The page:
Family planning and pregnancy issues for women with systemic inflammatory diseases: patient and physician perspectives

Eliza Chakravarty, Megan E B Clowse, Daphnee S Pushparajah, Sarah Mertens, Caroline Gordon

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38 Citations (Scopus)


Objectives To identify family planning and pregnancy (FPP) issues for female patients of childbearing age living with a chronic inflammatory disease and to assess whether current clinical practice routinely provides adequate support to alleviate these concerns.

Setting Multinational survey and an analysis of online patient activity.

Participants Premenopausal women (aged 20–45 years; N=969) were surveyed in the USA, the UK, Germany, France, Italy and Spain. Rheumatologists were surveyed in Germany (N=50), France (N=50), Italy (N=50) and the USA (N=100), and gastroenterologists were also surveyed in the USA (N=100).

Primary and secondary outcome measures Two online surveys were undertaken to identify FPP issues for physicians and patients. The surveys examined the frequency of dialogue on these topics between physicians and patients, alongside assessment of patient satisfaction regarding these conversations. Online analysis identified key themes for patient discussion outside their doctors’ office/clinic/surgery.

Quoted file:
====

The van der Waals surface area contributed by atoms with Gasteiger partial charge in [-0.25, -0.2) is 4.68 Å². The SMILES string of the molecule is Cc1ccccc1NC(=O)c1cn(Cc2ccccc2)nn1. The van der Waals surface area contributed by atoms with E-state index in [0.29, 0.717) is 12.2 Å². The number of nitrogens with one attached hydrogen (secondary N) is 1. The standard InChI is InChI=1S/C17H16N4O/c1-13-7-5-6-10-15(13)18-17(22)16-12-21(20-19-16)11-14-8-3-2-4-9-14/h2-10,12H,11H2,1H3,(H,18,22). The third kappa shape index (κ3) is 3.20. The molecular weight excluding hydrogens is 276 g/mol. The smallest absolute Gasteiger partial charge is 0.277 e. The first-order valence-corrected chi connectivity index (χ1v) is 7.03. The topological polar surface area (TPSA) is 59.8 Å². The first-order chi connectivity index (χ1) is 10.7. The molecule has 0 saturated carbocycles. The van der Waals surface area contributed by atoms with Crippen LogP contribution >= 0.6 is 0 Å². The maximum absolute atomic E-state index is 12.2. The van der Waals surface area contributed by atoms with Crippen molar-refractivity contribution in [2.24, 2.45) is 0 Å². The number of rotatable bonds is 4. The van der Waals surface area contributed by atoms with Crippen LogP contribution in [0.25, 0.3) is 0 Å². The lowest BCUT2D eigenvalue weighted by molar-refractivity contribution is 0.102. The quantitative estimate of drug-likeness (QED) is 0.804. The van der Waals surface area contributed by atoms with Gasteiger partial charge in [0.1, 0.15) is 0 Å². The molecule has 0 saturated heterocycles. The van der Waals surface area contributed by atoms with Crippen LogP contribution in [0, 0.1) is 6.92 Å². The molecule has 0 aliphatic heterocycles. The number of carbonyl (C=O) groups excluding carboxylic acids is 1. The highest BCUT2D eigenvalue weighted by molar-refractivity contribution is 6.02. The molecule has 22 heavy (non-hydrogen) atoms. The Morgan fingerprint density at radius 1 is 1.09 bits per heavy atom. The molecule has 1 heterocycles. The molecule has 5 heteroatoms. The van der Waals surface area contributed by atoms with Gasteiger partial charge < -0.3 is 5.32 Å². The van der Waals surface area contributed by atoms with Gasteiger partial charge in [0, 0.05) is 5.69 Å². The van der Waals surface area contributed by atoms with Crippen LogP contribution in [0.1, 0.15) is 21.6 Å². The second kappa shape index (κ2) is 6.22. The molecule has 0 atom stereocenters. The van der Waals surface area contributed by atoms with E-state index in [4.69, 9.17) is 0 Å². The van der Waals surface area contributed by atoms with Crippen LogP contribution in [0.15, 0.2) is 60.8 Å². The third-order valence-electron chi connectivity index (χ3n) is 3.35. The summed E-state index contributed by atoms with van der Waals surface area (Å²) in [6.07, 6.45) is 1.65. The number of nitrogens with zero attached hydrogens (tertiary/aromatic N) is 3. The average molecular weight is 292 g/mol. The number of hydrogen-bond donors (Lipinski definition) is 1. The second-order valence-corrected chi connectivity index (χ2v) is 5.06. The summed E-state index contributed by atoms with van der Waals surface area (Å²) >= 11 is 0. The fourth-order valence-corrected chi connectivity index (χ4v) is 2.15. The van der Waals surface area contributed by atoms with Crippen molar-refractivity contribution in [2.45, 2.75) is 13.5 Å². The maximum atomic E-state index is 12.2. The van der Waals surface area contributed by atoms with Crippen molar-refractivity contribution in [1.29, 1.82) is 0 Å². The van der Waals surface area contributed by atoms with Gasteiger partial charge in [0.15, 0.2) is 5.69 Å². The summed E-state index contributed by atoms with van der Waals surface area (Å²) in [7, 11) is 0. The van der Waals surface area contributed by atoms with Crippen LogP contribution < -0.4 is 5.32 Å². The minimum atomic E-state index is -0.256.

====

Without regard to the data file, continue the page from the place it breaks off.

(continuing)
Results 32–56% of physicians spontaneously reported having talked about FPP with their female patients of childbearing age. When prompted, the majority of rheumatologists (74–92%) and gastroenterologists (74%) reported having discussed conception/pregnancy with female patients; however, less than half reported consulting their patient's treating general practitioner/gynaecologist about these topics. The majority of patients reported their FPP-related concerns are not adequately addressed/settled during their medical appointments. Furthermore, only 30–40% of patients considered advice/information to be consistent across multiple healthcare professionals. Key online FPP-related patient discussions included disease state, adverse effects, treatment, switch behaviour and wash-out requirements.

Conclusions Female patients who live with chronic inflammatory disease have important FPP concerns. The majority of patients, however, do not feel that their FPP concerns are adequately addressed in current clinical practice and report that they receive inconsistent advice from the various healthcare professionals who manage different aspects of their care. There is a clear need for provision of up-to-date and consistent information/support to female patients.
Original languageEnglish
Article numbere004081
JournalBMJ open
Issue number2
Publication statusPublished - 5 Feb 2014


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